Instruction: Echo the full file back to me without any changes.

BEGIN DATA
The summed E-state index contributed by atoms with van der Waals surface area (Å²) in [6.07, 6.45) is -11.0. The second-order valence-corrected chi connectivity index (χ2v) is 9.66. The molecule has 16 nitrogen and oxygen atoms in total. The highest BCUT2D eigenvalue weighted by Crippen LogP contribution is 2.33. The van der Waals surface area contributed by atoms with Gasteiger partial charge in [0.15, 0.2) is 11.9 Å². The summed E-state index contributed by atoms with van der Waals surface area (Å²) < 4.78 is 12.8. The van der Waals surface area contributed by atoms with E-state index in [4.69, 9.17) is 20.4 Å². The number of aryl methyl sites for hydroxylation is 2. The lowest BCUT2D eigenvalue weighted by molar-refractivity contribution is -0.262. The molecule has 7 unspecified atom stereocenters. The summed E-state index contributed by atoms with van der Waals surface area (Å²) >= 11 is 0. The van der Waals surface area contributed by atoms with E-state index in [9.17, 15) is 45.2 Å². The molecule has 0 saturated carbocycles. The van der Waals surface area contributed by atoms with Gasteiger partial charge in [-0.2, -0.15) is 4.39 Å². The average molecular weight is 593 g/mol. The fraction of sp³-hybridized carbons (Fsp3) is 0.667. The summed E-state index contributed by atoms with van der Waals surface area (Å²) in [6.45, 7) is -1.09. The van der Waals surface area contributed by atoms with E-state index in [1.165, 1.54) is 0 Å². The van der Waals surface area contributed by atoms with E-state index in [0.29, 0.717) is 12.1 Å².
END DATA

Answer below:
The summed E-state index contributed by atoms with van der Waals surface area (Å²) in [6.07, 6.45) is -11.0. The second-order valence-corrected chi connectivity index (χ2v) is 9.66. The molecule has 16 nitrogen and oxygen atoms in total. The highest BCUT2D eigenvalue weighted by Crippen LogP contribution is 2.33. The van der Waals surface area contributed by atoms with Gasteiger partial charge in [0.15, 0.2) is 11.9 Å². The summed E-state index contributed by atoms with van der Waals surface area (Å²) < 4.78 is 12.8. The van der Waals surface area contributed by atoms with E-state index in [4.69, 9.17) is 20.4 Å². The number of aryl methyl sites for hydroxylation is 2. The lowest BCUT2D eigenvalue weighted by molar-refractivity contribution is -0.262. The molecule has 7 unspecified atom stereocenters. The summed E-state index contributed by atoms with van der Waals surface area (Å²) >= 11 is 0. The van der Waals surface area contributed by atoms with E-state index in [9.17, 15) is 45.2 Å². The molecule has 0 saturated carbocycles. The van der Waals surface area contributed by atoms with Gasteiger partial charge in [-0.2, -0.15) is 4.39 Å². The average molecular weight is 593 g/mol. The fraction of sp³-hybridized carbons (Fsp3) is 0.667. The summed E-state index contributed by atoms with van der Waals surface area (Å²) in [6.45, 7) is -1.09. The van der Waals surface area contributed by atoms with E-state index in [1.165, 1.54) is 0 Å². The van der Waals surface area contributed by atoms with E-state index in [0.29, 0.717) is 12.1 Å².